Effect of maternal anemia at high altitude on infant hematocrit and oxygenation

Maria E. Ramirez-Cardich, Mayuko Saito, Robert H. Gilman, Luis E. Escate, John J. Strouse, Christopher Kabrhel, Colleen Johnson, Rivka Galchen, Christian T. Bautista

Research output: Contribution to journalArticlepeer-review

10 Citations (Scopus)


Hematocrit levels were determined in 36 mothers living at high altitudes (3,750 meters) and their infant cord bloods to determine the effect of maternal anemia on the infant. The arterial oxygen saturation (SaO2) and respiratory rate of the infants were also followed during the first four months of life. There was a negative correlation between maternal hematocrit and infant hematocrit (rs = - 0.57). Nineteen babies born to anemic women (hematocrit < 41%) had a significantly higher mean hematocrit (59.9%) than those born to non-anemic mothers (55.8%; P = 0.003). The SaO2 levels and respiratory rates of infants were not different between infants born to non-anemic and anemic mothers. At high altitudes, infants from mothers with anemia have higher hematocrits than those born to non-anemic mothers.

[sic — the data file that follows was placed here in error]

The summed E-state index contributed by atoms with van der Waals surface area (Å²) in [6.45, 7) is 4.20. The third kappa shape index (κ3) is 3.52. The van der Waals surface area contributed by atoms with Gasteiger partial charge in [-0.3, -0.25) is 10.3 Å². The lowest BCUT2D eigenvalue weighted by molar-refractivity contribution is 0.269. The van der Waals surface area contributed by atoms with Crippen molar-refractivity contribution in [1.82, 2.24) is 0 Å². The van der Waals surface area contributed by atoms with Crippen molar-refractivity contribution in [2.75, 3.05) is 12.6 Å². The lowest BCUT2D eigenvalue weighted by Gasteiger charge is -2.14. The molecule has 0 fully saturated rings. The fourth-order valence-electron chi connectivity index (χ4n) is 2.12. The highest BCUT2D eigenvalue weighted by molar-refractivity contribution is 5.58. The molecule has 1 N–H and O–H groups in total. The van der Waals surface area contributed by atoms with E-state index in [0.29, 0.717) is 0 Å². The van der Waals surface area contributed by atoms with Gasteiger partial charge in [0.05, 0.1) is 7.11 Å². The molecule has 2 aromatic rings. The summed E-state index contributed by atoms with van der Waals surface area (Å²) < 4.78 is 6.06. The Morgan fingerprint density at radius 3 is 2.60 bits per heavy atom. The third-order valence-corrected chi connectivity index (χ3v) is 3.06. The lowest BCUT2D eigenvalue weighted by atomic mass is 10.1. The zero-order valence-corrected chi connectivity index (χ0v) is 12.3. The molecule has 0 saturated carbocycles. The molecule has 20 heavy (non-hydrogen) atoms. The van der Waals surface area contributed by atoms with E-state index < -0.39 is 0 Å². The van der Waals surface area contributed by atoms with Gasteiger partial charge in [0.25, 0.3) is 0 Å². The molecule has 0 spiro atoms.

Original languageEnglish
Pages (from-to)420-424
Number of pages5
JournalAmerican Journal of Tropical Medicine and Hygiene
Issue number4
Publication statusPublished - 2004 Apr


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